Sunday, March 25, 2007

Buffy & Goldie (or vice versa)

Buffy (or maybe Goldie) on Sunday afternoon, March 25th, 2007.

Our dear friend Carla came to visit Ft. Harrington this weekend. She had just passed a landmark licensing exam in her profession, and needed a place to decompress among friends and animals. She really likes the chickens, so Diane let them have the run of the yard for most of the weekend. She also let Carla have the run of the yard, but that's usually not a problem.

Buffy and Goldie (or maybe the other way around) on a backyard table, vandalizing some ornamental vegetation.

Two of our dozen girls are Buff Orpingtons, and were among the batch we received from a hatchery in Iowa in June of 2005. The "blondes" (as we call them) are named Buffy and Goldie, but perhaps it's the other way around. I have never learned to tell them apart.

Young blonde chicks in August, 2005.

They have always hung out together. The above picture shows them at age two months, perched atop a chunk of redwood, in part of the run they still share with ten other chickens.

Buffy (or Goldie) at age two weeks in July '05.

She's in Diane's hands in the above picture -- and looks like a living Peep, doesn't she? She is in our so-called "Potting Shed," which is really more of an animal-care facility. Only eight by twelve feet and heavily insulated (walls, floor, and ceiling) it is easily kept very warm by a tiny electric space heater. Its rafters and wall-hooks afford easy hangings for various veterinary goodies, and this is where we care for sick or injured animals -- and where we incubated Goldie (and Buffy) and their sisters for a long time after they arrived as two-day-old chicks.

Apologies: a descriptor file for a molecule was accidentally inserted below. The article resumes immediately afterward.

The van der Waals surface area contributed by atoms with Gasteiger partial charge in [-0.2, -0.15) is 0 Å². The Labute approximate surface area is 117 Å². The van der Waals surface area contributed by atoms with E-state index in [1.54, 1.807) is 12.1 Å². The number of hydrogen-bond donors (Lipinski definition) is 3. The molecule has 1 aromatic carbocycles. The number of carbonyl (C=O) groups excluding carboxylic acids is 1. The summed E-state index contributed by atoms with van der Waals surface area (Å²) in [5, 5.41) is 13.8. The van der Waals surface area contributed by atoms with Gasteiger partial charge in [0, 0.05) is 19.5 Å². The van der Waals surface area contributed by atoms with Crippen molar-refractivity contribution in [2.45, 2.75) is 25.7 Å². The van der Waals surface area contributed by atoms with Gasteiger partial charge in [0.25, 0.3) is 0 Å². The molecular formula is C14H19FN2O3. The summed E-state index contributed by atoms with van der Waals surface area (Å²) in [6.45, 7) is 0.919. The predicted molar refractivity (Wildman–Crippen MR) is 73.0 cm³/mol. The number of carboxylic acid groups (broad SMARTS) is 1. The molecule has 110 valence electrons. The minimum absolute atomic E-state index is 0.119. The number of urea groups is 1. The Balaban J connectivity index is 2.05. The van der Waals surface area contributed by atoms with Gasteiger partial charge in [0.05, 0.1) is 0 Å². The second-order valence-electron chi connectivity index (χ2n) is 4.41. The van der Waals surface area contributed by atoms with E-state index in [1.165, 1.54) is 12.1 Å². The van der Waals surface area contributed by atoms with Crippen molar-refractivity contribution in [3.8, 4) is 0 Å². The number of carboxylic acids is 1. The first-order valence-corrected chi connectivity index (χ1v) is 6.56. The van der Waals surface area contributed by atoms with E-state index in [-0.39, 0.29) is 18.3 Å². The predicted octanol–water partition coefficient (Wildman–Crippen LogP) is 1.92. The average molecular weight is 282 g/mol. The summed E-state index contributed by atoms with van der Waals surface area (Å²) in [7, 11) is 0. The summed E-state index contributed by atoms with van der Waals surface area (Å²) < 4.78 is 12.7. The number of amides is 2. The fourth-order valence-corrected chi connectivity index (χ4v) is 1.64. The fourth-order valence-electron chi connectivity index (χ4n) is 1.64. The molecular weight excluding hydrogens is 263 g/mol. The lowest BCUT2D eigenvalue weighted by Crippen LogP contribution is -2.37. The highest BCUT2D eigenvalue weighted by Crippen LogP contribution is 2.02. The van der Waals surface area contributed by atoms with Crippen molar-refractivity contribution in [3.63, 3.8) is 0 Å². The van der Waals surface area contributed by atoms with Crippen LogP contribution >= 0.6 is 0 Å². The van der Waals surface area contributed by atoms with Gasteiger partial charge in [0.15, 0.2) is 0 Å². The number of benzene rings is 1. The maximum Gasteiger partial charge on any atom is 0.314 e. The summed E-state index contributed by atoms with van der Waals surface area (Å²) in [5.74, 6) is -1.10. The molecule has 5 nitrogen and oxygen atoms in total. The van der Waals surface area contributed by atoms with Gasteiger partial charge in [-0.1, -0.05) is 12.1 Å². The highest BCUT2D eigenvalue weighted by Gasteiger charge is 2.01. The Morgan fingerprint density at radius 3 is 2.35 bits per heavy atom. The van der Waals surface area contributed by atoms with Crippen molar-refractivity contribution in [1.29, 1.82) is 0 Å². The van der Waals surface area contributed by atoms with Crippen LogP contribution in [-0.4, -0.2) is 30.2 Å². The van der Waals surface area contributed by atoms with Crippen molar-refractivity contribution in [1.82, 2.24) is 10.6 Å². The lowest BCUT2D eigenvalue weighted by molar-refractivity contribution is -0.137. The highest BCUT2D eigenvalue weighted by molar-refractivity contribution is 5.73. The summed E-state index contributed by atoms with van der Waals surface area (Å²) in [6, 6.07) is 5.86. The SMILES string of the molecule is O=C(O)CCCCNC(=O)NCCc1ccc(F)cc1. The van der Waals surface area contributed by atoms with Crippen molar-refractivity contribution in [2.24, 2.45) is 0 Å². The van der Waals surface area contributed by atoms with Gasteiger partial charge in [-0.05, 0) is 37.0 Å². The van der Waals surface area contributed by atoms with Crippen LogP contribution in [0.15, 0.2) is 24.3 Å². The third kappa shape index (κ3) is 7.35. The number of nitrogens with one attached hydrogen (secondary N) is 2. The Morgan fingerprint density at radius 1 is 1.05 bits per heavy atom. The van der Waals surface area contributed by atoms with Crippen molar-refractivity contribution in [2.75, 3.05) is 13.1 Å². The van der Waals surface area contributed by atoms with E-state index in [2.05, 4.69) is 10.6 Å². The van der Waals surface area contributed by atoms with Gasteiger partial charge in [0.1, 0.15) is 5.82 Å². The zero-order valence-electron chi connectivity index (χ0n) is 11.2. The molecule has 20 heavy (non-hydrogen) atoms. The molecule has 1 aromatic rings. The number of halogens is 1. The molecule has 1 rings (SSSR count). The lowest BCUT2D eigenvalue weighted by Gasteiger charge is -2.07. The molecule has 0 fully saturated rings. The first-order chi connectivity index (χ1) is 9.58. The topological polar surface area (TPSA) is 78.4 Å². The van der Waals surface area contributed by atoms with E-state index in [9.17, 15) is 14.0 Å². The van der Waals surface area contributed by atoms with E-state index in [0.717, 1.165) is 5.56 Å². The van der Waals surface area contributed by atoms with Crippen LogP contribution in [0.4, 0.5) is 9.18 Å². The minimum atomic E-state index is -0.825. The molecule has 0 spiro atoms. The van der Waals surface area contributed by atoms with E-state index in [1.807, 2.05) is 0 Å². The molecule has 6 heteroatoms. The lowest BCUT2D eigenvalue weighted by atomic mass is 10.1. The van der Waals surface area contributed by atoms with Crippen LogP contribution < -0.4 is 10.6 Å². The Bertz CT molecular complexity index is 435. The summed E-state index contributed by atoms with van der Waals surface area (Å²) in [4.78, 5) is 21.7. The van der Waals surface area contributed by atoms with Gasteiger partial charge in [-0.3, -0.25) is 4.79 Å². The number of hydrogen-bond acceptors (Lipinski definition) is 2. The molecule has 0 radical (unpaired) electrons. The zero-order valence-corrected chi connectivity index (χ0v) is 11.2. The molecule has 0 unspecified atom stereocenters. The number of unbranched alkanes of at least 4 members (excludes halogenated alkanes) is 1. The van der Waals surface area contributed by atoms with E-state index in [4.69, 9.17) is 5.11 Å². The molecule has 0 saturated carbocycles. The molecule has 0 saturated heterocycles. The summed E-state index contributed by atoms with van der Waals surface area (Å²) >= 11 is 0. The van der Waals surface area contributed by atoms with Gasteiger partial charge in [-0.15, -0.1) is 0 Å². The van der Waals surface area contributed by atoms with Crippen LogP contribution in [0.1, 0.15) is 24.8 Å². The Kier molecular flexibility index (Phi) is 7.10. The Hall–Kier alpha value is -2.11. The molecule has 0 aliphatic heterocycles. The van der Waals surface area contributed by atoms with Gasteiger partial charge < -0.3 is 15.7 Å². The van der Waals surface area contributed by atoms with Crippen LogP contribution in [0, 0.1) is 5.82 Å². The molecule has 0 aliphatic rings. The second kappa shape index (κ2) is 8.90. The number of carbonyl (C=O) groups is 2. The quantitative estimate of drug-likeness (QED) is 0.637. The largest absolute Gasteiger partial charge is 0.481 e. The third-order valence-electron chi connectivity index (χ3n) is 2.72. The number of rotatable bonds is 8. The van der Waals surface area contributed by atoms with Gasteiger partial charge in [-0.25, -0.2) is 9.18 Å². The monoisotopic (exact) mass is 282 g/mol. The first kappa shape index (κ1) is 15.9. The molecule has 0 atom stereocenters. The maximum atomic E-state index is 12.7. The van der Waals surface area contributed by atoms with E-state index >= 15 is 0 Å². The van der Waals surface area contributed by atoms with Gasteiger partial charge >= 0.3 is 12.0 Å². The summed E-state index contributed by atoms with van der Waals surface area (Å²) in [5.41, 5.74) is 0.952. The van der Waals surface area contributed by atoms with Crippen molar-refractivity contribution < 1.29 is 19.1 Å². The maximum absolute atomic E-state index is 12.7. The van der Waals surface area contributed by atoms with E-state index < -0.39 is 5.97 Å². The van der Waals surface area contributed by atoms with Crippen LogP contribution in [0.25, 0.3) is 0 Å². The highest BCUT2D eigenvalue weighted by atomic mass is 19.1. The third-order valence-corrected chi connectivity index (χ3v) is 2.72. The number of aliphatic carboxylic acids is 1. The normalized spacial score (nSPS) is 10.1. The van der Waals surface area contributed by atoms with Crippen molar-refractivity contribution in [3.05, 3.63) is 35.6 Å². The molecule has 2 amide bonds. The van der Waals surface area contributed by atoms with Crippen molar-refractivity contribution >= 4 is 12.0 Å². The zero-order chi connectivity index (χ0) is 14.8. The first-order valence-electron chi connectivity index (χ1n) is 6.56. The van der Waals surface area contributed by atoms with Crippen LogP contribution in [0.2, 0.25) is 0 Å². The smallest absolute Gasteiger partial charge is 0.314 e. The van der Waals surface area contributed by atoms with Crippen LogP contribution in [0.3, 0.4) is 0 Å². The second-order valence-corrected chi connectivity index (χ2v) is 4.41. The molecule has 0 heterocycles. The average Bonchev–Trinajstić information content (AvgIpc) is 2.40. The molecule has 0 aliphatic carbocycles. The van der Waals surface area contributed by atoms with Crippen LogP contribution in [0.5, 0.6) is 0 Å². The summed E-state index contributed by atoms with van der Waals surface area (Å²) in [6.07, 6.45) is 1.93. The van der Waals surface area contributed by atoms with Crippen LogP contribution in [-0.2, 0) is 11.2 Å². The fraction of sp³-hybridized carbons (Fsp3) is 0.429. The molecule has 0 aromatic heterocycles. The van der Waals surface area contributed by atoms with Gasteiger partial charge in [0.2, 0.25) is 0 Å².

A two-day-old mob, June 20, 2005.

Goldie and Buffy are in there somewhere in the above picture. It shows most of the 25 chicks we received from Iowa by mail two days after they were hatched. After raising them to sturdiness (and we didn't lose a one!) in their incubator in the Potting Shed, we gave all but ten of them away to various members of the Math department in the college where I teach. Together with the two older biddies we still have, that makes a dozen chickens at Ft. Harrington... and they're all still going strong.

The "younger ten" were all hatched on June 18th, 2005 -- the same day in the same year that our youngest dog, Jax, was born, and 35 years to the day after my younger son, Adam, was born. All of that makes it easy to remember when Paul McCartney's birthday is.

A redhead, Sunday, March 25, 2007

Blondes aren't the only birds at Ft. Harrington. The proud guy above is clearly a redhead, as he shows off his ruby topknot for us at the wild-bird-bribery cylinder. (As with all the others, click on the image to see a larger version.)

Ready-made Easter eggs, March 25, 2007.

Now that spring is well and truly here, our girls are popping out eggs at a prodigious rate -- just about one per chicken per day. Above is two days' worth. Goldie and Buffy lay the very pale beige ones, our older girls lay the white ones, our Araucanas lay the (yes) green ones, and the others give us various shades of brown.


Brian Fies said...

I'll say it first to save everyone else the trouble:


You are the best blogger in all the Internets, my friend.

ronnie said...

When I was a little girl we kept hens. To this day there are few sounds I find so soothing to the soul as the gentle clucking of chickens going about their business.

When agitated, they is a different story.

We also had a rooster, and don't get me started.

Thank you for sharing this :)